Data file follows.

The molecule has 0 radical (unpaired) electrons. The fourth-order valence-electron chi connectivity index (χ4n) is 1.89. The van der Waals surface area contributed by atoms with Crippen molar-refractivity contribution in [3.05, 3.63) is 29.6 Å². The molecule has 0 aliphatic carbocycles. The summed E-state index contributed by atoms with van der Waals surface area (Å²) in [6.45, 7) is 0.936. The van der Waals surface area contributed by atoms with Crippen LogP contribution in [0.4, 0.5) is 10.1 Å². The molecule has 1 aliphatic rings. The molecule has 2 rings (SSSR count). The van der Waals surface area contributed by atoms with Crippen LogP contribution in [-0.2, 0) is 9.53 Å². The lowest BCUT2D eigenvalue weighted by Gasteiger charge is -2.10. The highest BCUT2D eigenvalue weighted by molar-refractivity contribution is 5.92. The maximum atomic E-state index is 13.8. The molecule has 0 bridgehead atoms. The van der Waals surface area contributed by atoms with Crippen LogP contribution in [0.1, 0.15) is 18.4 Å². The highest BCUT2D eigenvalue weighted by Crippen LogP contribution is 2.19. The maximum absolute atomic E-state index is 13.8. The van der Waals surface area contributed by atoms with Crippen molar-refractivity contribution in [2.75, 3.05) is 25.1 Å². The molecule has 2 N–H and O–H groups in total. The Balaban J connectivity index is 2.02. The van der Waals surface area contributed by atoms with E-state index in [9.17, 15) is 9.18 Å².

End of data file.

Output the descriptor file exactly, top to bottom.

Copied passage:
The molecule has 0 radical (unpaired) electrons. The fourth-order valence-electron chi connectivity index (χ4n) is 1.89. The van der Waals surface area contributed by atoms with Crippen molar-refractivity contribution in [3.05, 3.63) is 29.6 Å². The molecule has 0 aliphatic carbocycles. The summed E-state index contributed by atoms with van der Waals surface area (Å²) in [6.45, 7) is 0.936. The van der Waals surface area contributed by atoms with Crippen LogP contribution in [0.4, 0.5) is 10.1 Å². The molecule has 1 aliphatic rings. The molecule has 2 rings (SSSR count). The van der Waals surface area contributed by atoms with Crippen LogP contribution in [-0.2, 0) is 9.53 Å². The lowest BCUT2D eigenvalue weighted by Gasteiger charge is -2.10. The highest BCUT2D eigenvalue weighted by molar-refractivity contribution is 5.92. The maximum atomic E-state index is 13.8. The molecule has 0 bridgehead atoms. The van der Waals surface area contributed by atoms with Crippen LogP contribution in [0.1, 0.15) is 18.4 Å². The highest BCUT2D eigenvalue weighted by Crippen LogP contribution is 2.19. The maximum absolute atomic E-state index is 13.8. The van der Waals surface area contributed by atoms with Crippen molar-refractivity contribution in [2.75, 3.05) is 25.1 Å². The molecule has 2 N–H and O–H groups in total. The Balaban J connectivity index is 2.02. The van der Waals surface area contributed by atoms with E-state index in [9.17, 15) is 9.18 Å².